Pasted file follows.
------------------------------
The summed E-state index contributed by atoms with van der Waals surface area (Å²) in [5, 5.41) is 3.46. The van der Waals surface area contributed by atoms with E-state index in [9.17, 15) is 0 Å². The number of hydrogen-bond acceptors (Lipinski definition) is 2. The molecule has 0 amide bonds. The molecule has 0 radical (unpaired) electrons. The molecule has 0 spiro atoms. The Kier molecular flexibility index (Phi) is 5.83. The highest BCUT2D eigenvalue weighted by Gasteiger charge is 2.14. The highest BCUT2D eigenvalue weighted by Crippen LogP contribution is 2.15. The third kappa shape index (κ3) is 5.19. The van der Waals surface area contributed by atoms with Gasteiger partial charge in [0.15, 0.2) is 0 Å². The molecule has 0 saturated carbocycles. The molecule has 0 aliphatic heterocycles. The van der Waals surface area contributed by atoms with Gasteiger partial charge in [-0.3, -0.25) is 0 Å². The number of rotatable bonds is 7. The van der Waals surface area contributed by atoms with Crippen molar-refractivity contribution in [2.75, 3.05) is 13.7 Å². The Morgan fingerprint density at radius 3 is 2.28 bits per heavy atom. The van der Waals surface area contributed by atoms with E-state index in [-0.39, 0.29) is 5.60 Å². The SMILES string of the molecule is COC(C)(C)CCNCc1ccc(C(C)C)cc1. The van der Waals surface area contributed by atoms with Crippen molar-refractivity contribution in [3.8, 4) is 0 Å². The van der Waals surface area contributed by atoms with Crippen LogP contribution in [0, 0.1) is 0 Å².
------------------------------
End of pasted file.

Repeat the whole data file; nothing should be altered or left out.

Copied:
The summed E-state index contributed by atoms with van der Waals surface area (Å²) in [5, 5.41) is 3.46. The van der Waals surface area contributed by atoms with E-state index in [9.17, 15) is 0 Å². The number of hydrogen-bond acceptors (Lipinski definition) is 2. The molecule has 0 amide bonds. The molecule has 0 radical (unpaired) electrons. The molecule has 0 spiro atoms. The Kier molecular flexibility index (Phi) is 5.83. The highest BCUT2D eigenvalue weighted by Gasteiger charge is 2.14. The highest BCUT2D eigenvalue weighted by Crippen LogP contribution is 2.15. The third kappa shape index (κ3) is 5.19. The van der Waals surface area contributed by atoms with Gasteiger partial charge in [0.15, 0.2) is 0 Å². The molecule has 0 saturated carbocycles. The molecule has 0 aliphatic heterocycles. The van der Waals surface area contributed by atoms with Gasteiger partial charge in [-0.3, -0.25) is 0 Å². The number of rotatable bonds is 7. The van der Waals surface area contributed by atoms with Crippen molar-refractivity contribution in [2.75, 3.05) is 13.7 Å². The Morgan fingerprint density at radius 3 is 2.28 bits per heavy atom. The van der Waals surface area contributed by atoms with E-state index in [-0.39, 0.29) is 5.60 Å². The SMILES string of the molecule is COC(C)(C)CCNCc1ccc(C(C)C)cc1. The van der Waals surface area contributed by atoms with Crippen molar-refractivity contribution in [3.8, 4) is 0 Å². The van der Waals surface area contributed by atoms with Crippen LogP contribution in [0, 0.1) is 0 Å².